There are a few circumstances in which Statement #1 could theoretically be true. Perhaps there are no other advanced civilizations in the universe. Perhaps advanced civilizations exist, but simulations are simply impossible. Or perhaps they are possible, but beyond the technological capacity of any species. I think Statement #1 is the least plausible of the three. As I mentioned in a previous blog post, even extremely pessimistic interpretations of the Drake Equation should have yielded at least one other advanced civilization somewhere in our universe. The technological barriers to creating a simulation seem very small. We already have rudimentary virtual reality technology, and there is no fundamental reason why we shouldn’t be able to create all-encompassing simulations within a few decades. Since we’re nearly able to create them already, it seems unlikely that there are no other civilizations in the entire universe that are a few mere decades ahead of us.

Statement #2 involves speculation into the motives of other civilizations, of which we can’t possibly know anything. However, we do know about our own civilization and what motivates us. If humans develop this technology within a few decades, we will almost certainly make use of it, creating thousands upon thousands of simulations for entertainment or research. Therefore it seems very likely to me that Statement #2 is false.

This leaves Statement #3. If we have concluded that Statements #1 and #2 are false, Bostrom reasons that Statement #3 must be true. Why? Because there will be an enormous number of simulated realities. The probability that we find ourselves in the one parent universe, as opposed to one of the many simulations, must be vanishingly small.

The Simulation Hypothesis fascinates me, because it is one of the few rationales for the existence of some form of a god which I, an agnostic, do not think is easily refutable. Let’s examine the common rebuttals of the simulation hypothesis to see how much merit they hold.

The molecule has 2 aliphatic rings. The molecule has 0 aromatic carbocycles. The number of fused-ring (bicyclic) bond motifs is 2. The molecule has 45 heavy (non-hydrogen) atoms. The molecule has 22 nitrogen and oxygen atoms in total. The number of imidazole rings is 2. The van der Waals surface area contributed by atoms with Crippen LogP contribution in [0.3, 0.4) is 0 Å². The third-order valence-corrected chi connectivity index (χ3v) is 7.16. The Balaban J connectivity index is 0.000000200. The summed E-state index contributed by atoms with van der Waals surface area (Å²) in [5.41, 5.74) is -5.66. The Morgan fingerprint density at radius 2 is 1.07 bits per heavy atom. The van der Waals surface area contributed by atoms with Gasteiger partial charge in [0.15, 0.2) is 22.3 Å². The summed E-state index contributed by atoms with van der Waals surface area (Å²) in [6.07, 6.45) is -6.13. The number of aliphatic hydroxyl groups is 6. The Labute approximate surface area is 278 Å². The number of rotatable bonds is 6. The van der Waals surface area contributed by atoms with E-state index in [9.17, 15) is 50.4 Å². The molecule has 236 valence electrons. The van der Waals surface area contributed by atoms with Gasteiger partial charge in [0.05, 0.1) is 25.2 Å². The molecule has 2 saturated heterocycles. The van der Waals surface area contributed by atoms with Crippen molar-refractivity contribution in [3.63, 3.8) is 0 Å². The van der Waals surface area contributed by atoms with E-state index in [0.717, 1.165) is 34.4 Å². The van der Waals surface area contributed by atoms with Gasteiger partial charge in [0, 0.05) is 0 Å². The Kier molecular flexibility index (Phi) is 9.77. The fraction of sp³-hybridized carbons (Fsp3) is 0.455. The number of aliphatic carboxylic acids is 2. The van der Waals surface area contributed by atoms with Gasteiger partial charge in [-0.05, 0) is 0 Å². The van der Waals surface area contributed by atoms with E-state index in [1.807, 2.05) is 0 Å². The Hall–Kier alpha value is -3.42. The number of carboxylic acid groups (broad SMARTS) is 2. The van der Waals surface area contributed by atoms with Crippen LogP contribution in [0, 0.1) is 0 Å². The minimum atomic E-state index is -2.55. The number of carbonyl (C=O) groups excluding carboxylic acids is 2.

Some have questioned the assumption that there is one parent universe and many simulations. If there are many parent universes and many simulated universes, critics reason, then the probability that we are in a simulation would not necessarily be quite so high. But I disagree. What are the implications of many parent universes capable of sustaining life and technology? Presumably EACH of them would be running many simulations, and thus it would not affect the probability of our being in a simulation much at all.

The most serious problem I see with the Simulation Hypothesis is that it has no empirical basis, and falls apart under the scrutiny of Ockham’s Razor. There is absolutely no conclusive evidence that we are living in a simulation. There may be a few teasing clues (e.g. the quantum world behaves suspiciously differently when we aren’t watching), but nothing substantive. However, I can see no obvious flaw in the logic of the Simulation Hypothesis. This leads back to an old philosophical debate between empiricists and rationalists: Can we determine reality through sound logic, without empirical evidence? I tentatively plant my flag on the side of the rationalists. Scientists frequently adopt a rationalist mindset when interpreting the Drake Equation or formulating string theory (despite absolutely no evidence for extraterrestrials or strings), but switch over to empiricist mode for topics like philosophy or theology. This seems to be a product of cultural bias. In my view, while we should always seek out evidence wherever possible, sound logic is often a sufficient (if inferior) substitute.